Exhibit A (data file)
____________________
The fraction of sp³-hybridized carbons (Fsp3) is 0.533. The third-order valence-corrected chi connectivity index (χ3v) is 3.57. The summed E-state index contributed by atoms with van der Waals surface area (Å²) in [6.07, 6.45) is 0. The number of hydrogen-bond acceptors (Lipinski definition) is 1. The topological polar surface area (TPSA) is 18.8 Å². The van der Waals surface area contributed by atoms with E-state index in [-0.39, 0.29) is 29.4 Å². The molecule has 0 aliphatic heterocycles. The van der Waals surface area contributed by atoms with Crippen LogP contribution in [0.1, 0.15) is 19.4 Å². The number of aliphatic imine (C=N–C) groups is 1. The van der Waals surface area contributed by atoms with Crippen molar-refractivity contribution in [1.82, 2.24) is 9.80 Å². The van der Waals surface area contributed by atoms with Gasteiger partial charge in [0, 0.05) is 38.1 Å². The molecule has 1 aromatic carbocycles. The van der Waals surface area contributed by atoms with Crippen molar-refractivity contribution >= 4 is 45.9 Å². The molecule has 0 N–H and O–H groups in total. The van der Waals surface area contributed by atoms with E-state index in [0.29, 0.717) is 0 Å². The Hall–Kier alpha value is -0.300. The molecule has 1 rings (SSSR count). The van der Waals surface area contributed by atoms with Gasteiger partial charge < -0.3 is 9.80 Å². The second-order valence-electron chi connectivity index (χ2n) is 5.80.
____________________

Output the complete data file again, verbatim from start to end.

The fraction of sp³-hybridized carbons (Fsp3) is 0.533. The third-order valence-corrected chi connectivity index (χ3v) is 3.57. The summed E-state index contributed by atoms with van der Waals surface area (Å²) in [6.07, 6.45) is 0. The number of hydrogen-bond acceptors (Lipinski definition) is 1. The topological polar surface area (TPSA) is 18.8 Å². The van der Waals surface area contributed by atoms with E-state index in [-0.39, 0.29) is 29.4 Å². The molecule has 0 aliphatic heterocycles. The van der Waals surface area contributed by atoms with Crippen LogP contribution in [0.1, 0.15) is 19.4 Å². The number of aliphatic imine (C=N–C) groups is 1. The van der Waals surface area contributed by atoms with Crippen molar-refractivity contribution in [1.82, 2.24) is 9.80 Å². The van der Waals surface area contributed by atoms with Gasteiger partial charge in [0, 0.05) is 38.1 Å². The molecule has 1 aromatic carbocycles. The van der Waals surface area contributed by atoms with Crippen molar-refractivity contribution >= 4 is 45.9 Å². The molecule has 0 N–H and O–H groups in total. The van der Waals surface area contributed by atoms with E-state index in [0.29, 0.717) is 0 Å². The Hall–Kier alpha value is -0.300. The molecule has 1 rings (SSSR count). The van der Waals surface area contributed by atoms with Gasteiger partial charge < -0.3 is 9.80 Å². The second-order valence-electron chi connectivity index (χ2n) is 5.80.